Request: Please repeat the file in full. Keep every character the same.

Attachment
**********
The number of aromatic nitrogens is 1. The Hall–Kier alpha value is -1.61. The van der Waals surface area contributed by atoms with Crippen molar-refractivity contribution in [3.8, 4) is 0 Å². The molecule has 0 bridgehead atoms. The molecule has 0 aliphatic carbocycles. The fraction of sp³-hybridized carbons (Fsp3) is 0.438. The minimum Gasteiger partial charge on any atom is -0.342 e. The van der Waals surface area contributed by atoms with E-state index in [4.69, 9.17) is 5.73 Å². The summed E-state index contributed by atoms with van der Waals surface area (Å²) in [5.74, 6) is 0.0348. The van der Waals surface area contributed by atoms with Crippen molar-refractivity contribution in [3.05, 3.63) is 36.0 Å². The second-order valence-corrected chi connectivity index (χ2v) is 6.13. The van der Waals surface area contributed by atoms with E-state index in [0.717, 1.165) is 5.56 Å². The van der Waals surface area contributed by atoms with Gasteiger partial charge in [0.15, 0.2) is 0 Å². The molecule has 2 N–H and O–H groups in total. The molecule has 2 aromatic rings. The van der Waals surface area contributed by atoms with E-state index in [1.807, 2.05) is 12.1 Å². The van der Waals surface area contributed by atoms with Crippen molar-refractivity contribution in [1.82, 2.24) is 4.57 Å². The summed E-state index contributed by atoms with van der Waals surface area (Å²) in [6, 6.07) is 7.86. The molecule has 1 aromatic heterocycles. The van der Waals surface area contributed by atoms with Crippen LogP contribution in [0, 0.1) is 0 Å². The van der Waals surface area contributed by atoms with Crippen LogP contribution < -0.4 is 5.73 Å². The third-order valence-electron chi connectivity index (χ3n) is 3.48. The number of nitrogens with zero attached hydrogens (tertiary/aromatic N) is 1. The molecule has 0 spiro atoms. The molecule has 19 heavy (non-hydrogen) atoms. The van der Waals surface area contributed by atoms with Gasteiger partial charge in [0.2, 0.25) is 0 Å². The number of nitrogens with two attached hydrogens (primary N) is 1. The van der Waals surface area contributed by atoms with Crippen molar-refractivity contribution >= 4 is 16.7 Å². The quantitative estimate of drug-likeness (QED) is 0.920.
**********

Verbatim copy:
The number of aromatic nitrogens is 1. The Hall–Kier alpha value is -1.61. The van der Waals surface area contributed by atoms with Crippen molar-refractivity contribution in [3.8, 4) is 0 Å². The molecule has 0 bridgehead atoms. The molecule has 0 aliphatic carbocycles. The fraction of sp³-hybridized carbons (Fsp3) is 0.438. The minimum Gasteiger partial charge on any atom is -0.342 e. The van der Waals surface area contributed by atoms with E-state index in [4.69, 9.17) is 5.73 Å². The summed E-state index contributed by atoms with van der Waals surface area (Å²) in [5.74, 6) is 0.0348. The van der Waals surface area contributed by atoms with Crippen molar-refractivity contribution in [3.05, 3.63) is 36.0 Å². The second-order valence-corrected chi connectivity index (χ2v) is 6.13. The van der Waals surface area contributed by atoms with E-state index in [0.717, 1.165) is 5.56 Å². The van der Waals surface area contributed by atoms with Gasteiger partial charge in [0.15, 0.2) is 0 Å². The molecule has 2 N–H and O–H groups in total. The molecule has 2 aromatic rings. The van der Waals surface area contributed by atoms with E-state index in [1.807, 2.05) is 12.1 Å². The van der Waals surface area contributed by atoms with Crippen molar-refractivity contribution in [1.82, 2.24) is 4.57 Å². The summed E-state index contributed by atoms with van der Waals surface area (Å²) in [6, 6.07) is 7.86. The molecule has 1 aromatic heterocycles. The van der Waals surface area contributed by atoms with Crippen LogP contribution in [0, 0.1) is 0 Å². The van der Waals surface area contributed by atoms with Crippen LogP contribution < -0.4 is 5.73 Å². The third-order valence-electron chi connectivity index (χ3n) is 3.48. The number of nitrogens with zero attached hydrogens (tertiary/aromatic N) is 1. The molecule has 0 spiro atoms. The molecule has 19 heavy (non-hydrogen) atoms. The van der Waals surface area contributed by atoms with Gasteiger partial charge in [0.2, 0.25) is 0 Å². The number of nitrogens with two attached hydrogens (primary N) is 1. The van der Waals surface area contributed by atoms with Crippen molar-refractivity contribution >= 4 is 16.7 Å². The quantitative estimate of drug-likeness (QED) is 0.920.